There’s a reason why Brazilians call Rio de Janeiro the “Marvelous City.” With its striking mountains, sparkling beaches, and beautiful people, this bustling Brazilian hotspot is nothing short of spectacular. Although, in my biased opinion, a weekend is far too short of a time to spend here, it’s enough to hit the main highlights of the city and learn about the exciting carioca culture. If you’re thinking about traveling to Brazil, read on to learn how to spend a weekend in Rio de Janeiro.
Why Should I Travel to Rio de Janeiro, Brazil?
There’s nowhere in the world quite like Rio de Janeiro. For one thing, it has a little bit of everything – mountains that practically touch the sea, lush jungles, fascinating history, and a culture that’s full of energy and life. Although it is most famous for its annual Carnaval festival, Rio de Janeiro is actually a fantastic year-round destination. Whether you have a weekend or a few months to spend, you won’t regret traveling to this incredible city.
Rio de Janeiro Basics
When to Visit Rio de Janeiro
Because Rio de Janeiro is in the Southern Hemisphere, its seasons are reversed from destinations like the United States, Canada, and Europe. Therefore, traveling there during the American summer is actually the middle of their “winter.” But don’t fret! It never really gets that cold in Rio, and in the summer months of November-January, temperatures can reach astronomical highs. For this reason, I recommend traveling to Rio de Janeiro between the months of May and October.
How to Get To Rio de Janeiro
Rio de Janeiro has two airports – Galeão (GIG) and Santos Dumont (SDU). Most international flights arrive in Galeão, the larger of the two airports. However, it is also much farther from the tourist areas/beaches of Rio than Santos Dumont. Buses are also available from most large cities in the US – but be warned, bus rides in Brazil are extremely long because of its massive size. If you’re staying in Zona Sul (the most popular area for tourists, near the beaches) you can either take an Uber or an air conditioned coach for 16 BRL.
What to Pack for Rio de Janeiro
When traveling to Rio de Janeiro, bring clothing for summer weather. There aren’t really any cultural restrictions on what to wear, as Brazilians are fairly liberal with their clothing choices, so shorts and tank tops are totally fine. It rains often in Rio de Janeiro, so be sure to bring at least one waterproof jacket or umbrella. In the “winter” months of June-August, bring a light jacket for cooler nights. Cariocas basically live in flip flops, so be sure to bring a pair of sandals or two.
Also, bring swimsuits, swimsuits, swimsuits. You’ll need them basically every day you are there.
So…What’s Up With The Swimsuits in Rio de Janeiro?
I won’t go into this too far in depth here, but you’ve probably heard or seen photos of the…sparse swimsuit situation in Brazil. It’s true, Brazilian swimsuits (for both men and women) are really, really small. You can definitely wear your normal-sized swimsuit, but you will likely stand out as a tourist this way. For more information on Brazilian beach wear and cultural norms, check out this post.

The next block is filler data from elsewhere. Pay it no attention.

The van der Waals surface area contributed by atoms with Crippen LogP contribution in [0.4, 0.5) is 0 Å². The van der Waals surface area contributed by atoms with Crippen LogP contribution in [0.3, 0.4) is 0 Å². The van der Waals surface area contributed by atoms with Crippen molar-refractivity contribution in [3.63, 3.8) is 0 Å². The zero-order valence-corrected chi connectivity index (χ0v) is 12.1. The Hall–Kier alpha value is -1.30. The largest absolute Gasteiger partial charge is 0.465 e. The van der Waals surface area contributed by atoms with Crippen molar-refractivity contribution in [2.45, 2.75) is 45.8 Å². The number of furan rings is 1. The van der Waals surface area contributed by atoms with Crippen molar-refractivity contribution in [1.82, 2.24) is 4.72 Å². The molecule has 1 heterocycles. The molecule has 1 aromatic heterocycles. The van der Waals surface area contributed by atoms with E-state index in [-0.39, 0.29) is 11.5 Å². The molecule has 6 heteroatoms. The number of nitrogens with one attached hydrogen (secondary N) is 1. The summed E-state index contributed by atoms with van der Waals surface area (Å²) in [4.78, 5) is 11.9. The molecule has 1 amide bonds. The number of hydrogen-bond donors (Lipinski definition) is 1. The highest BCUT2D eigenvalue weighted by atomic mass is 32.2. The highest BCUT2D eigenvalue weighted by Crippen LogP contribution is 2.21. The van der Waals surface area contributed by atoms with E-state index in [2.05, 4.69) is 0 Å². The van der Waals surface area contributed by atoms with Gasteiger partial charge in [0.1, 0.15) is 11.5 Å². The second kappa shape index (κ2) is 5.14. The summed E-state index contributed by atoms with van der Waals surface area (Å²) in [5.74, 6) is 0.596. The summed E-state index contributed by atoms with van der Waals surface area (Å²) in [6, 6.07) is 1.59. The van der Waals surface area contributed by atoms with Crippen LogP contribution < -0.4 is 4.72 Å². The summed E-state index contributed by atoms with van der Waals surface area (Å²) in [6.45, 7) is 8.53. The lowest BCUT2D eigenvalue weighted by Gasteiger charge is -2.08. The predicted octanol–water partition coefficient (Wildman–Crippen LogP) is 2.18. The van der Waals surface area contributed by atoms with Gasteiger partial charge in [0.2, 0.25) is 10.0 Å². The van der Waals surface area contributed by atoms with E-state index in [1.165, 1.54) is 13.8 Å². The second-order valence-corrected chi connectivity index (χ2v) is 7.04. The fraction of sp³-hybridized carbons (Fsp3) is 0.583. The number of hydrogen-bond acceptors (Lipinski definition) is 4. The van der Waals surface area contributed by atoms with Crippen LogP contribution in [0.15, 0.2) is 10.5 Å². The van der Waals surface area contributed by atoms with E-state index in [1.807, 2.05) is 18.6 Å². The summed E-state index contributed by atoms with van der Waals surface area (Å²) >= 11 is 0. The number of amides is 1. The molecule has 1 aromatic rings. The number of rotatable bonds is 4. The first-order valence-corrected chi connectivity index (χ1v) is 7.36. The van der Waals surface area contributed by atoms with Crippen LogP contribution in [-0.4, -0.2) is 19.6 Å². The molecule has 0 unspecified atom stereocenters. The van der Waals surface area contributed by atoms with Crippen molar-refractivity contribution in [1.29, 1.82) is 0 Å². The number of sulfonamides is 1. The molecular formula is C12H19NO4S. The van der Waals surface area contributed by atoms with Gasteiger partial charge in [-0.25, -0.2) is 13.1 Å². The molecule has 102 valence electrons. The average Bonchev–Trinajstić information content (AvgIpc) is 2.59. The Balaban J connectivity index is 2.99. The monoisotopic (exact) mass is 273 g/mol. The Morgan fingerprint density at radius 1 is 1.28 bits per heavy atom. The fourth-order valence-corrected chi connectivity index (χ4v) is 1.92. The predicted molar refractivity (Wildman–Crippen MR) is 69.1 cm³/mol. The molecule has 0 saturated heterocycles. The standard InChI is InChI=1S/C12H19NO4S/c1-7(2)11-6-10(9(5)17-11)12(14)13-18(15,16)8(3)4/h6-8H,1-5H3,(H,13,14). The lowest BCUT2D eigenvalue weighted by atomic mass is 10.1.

Safety in Rio de Janeiro
You may have heard that Brazil, and perhaps Rio de Janeiro specifically, are not very safe. And while there are a good number of instances of robbery and theft, if you are careful about your belongings and the areas where you are traveling, you will be absolutely fine. As with any tourist destination, be sure to keep your valuables (e.g., iPhone/smartphone, wallet, passport, etc.) out of sight and preferably on your person to safeguard them. Avoid wearing loud, expensive jewelry and/or fancy watches. And, of course, do not leave your belongings unattended while you are at the beach.
How Much to Budget for Rio de Janeiro
The payment culture of Brazil is often a mixture of debit cards, credit cards, and cash. However, many places do not accept certain types of international credit cards, so to err on the safer side, I’d recommend having enough cash to last your entire trip. As of February 2018, the exchange rates were as follows:
- 1 USD = 3.25 BRL
- 1 EUR = 4.01 BRL
- 1 GBP = 4.53 BRL
- 1 CAD = 2.56 BRL
- 1 AUD = 2.55 BRL
On average, here’s what to budget for Rio de Janeiro:
- Hostel dorm: 32.5 – 65 BRL
- Budget hotel: 162 – 200 BRL
- Luxury hotel: 600+ BRL
- Cup of acai: 4 BRL
- Cheap meal: 15 BRL
- Sit down meal: 50 – 100 BRL
- Bus ride: 3.60 BRL
- Taxi/Uber: varies, but considerably cheaper than the USA
Accommodations in Rio de Janeiro
The easiest region of the city for tourists to stay is called Zona Sul. Located near the iconic Copacabana and Ipanema beaches, Zona Sul has the highest concentration of hotels and hostels, and gives visitors a central location to base themselves.
Budget: Mango Tree Hostel (Ipanema)
Located just one block from the beach in Ipanema, near the Aropador Rock, is a highly-recommended hostel called Mango Tree. Situated in a refurbished colonial home, this hostel offers both dorm-style accommodations and private rooms, and is suited for backpackers and flashpackers alike.
Mid-range: Mar Palace Copacabana Hotel (Copacabana)
With a rooftop bar and pool, this modern hotel features easy access to both the beaches of Copacabana and the metro to explore the city. Located just two blocks from the beach, Mar Palace is a hidden gem of a hotel for a steal of a price.
Splurge: Sheraton Grand Hotel and Resort (Leblon)
When I was last in Rio de Janeiro, I stayed at the Sheraton Grand Hotel and Resort and had a blast. Depending on the season, you can get a room here for $150-200 per night. This hotel is located between Leblon and São Conrado and boasts beautiful panoramic city views. It also has a private pool area and a secluded beach. What more could you ask for?
Getting Around Rio de Janeiro
There are two good ways to get around Rio de Janeiro: the first is by bus, and the second is by Uber/taxi. Taking the bus in Rio can be tricky, but it’s an interesting way to see into the lives of the local people. To use the bus, simply determine which direction you’re headed, and ask the bus drivers if they stop in your location.